After four days of climbing, which included sleeping on a rock wall and hauling rotten food, a group from St. John's conquered the ultimate challenge — reaching the top of El Capitan.
Daniel Alacoque, David Bruneau and Nick Brown think they're the first-ever team from Newfoundland to scale the 900-metre granite monolith in California's Yosemite National Park.
"Sleeping on a ledge requires a lot of organization," said Alacoque.
"But it's better than sleeping on an airplane," joked Bruneau.
The trio of climbers call themselves the Choss Boys, "choss" being a term climbers use for loose rock.
"We feel that it sort of encapsulates our idea of moving ahead in unknown terrain and forging through the unknown," said Brown, a 21-year-old student from St. John's who started climbing nine years ago.
And moving into unknown terrain is exactly what the trio have been doing for the past few months.
Brown and Alacoque, 26, purchased a 1985 Dodge van in B.C. in July.
Bruneau joined them in September, and the three made their way down the west coast to California, stopping along the way in Washington and Oregon to sharpen their skills for the big climb: El Capitan.
"The fact that this massive piece of stone has such a steep angle and so few ledges and features that climbers look for when they're attempting to go up the wall makes it very difficult," said Brown.
The Salathe dream
The team chose to tackle El Capitan, via the Salathe Wall, over four days.
That meant sleeping on the wall for two nights, either on natural platforms along the route, or on a hanging tent system called a portaledge, which is secured to the rock face.
"It can be unnerving if you haven't set the portaledge up right, and of course sleeping on a ledge with a 2,000-foot drop just next to your right shoulder is pretty intimidating," said Brown.
By the time the climbers settled in for the night, they were exhausted enough to fall sleep anywhere. They got up around 6:00 a.m. and didn't stop climbing until well after dark
They also had to haul the 180 pounds of gear they were dragging behind them, including 15 pounds of food that went bad.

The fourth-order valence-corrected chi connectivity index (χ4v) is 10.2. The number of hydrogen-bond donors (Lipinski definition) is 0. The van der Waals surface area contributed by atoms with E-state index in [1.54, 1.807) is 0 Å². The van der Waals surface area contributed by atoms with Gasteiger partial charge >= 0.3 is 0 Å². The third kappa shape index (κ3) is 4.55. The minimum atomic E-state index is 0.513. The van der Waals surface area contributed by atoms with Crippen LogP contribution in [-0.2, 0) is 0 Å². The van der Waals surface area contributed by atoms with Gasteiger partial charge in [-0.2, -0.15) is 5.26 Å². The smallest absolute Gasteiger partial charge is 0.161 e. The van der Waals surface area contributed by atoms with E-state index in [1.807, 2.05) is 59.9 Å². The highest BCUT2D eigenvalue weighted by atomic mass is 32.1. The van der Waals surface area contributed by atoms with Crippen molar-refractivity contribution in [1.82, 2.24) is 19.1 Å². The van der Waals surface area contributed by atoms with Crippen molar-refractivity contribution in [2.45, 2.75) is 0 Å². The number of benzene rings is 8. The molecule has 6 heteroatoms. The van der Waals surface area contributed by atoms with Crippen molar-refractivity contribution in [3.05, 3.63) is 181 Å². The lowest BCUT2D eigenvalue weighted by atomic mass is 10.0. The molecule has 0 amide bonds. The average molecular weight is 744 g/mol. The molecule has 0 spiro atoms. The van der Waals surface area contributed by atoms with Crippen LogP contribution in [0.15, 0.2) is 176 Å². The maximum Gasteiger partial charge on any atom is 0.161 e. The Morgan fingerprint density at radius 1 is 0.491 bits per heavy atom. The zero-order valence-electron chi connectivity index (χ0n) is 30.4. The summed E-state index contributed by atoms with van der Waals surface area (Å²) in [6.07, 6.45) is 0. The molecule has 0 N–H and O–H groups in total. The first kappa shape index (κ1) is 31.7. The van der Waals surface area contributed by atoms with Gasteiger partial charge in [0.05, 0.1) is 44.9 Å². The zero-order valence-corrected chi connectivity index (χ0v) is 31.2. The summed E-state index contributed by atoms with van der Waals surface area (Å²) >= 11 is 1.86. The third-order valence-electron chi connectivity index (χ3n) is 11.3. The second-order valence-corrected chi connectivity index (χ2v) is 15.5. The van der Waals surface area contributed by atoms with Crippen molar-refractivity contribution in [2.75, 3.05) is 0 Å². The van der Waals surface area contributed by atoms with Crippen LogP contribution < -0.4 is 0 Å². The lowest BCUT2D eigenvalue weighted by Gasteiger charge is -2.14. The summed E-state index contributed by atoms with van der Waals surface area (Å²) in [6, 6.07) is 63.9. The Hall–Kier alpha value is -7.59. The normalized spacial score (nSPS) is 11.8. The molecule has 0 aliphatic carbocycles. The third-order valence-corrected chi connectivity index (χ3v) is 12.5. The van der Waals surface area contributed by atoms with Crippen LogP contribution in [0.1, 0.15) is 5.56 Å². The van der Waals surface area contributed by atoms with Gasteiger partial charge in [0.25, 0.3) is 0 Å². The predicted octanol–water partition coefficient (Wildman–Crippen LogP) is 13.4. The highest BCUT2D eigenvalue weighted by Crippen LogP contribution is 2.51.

"We thought we would be able to get away with food that would last a few days, like quinoa salad, which is a little bit perishable as we figured out," said Bruneau, who first started climbing at Wallnuts in St. John's 12 years ago.
"So we actually had about 15 pounds of food go bad on us … that we had to drag up the wall so we wouldn't leave a mess. That was a big lesson we learned."
Big names on a big climb
The Choss Boys encountered some big names in professional climbing on the wall.
They spotted Tommy Caldwell on the first day, Pete Whittaker on the third day, and just as they were tackling the trickiest section — the head wall — Alex Honnold and Jimmy Chin rappelled past them and shouted some encouragement.
"As we were completely terrified so high off the ground doing the most difficult part of the climb, they were just up there at home swinging around on some ropes," said Brown.
The St. John's group reached the top of El Capitan just after dark on Nov. 4.
"We let out a pretty mighty yell, that's for sure — at least I did," said Brown.
"And we [dragged] these three beers up with us that we got to enjoy at the top, a little bit of frivolous weight that we allowed ourselves."
The Choss Boys spent the night on the top of El Capitan eating chocolate, listening to music and enjoying those beers 900 metres in the air.
"The stars were pretty amazing," said Bruneau.
The next morning it was back to the van, their home for at least a few more months, the close quarters no big deal for three friends who put their lives in each others' hands.
"I think we're a good trio, we complement each other," said Alacoque.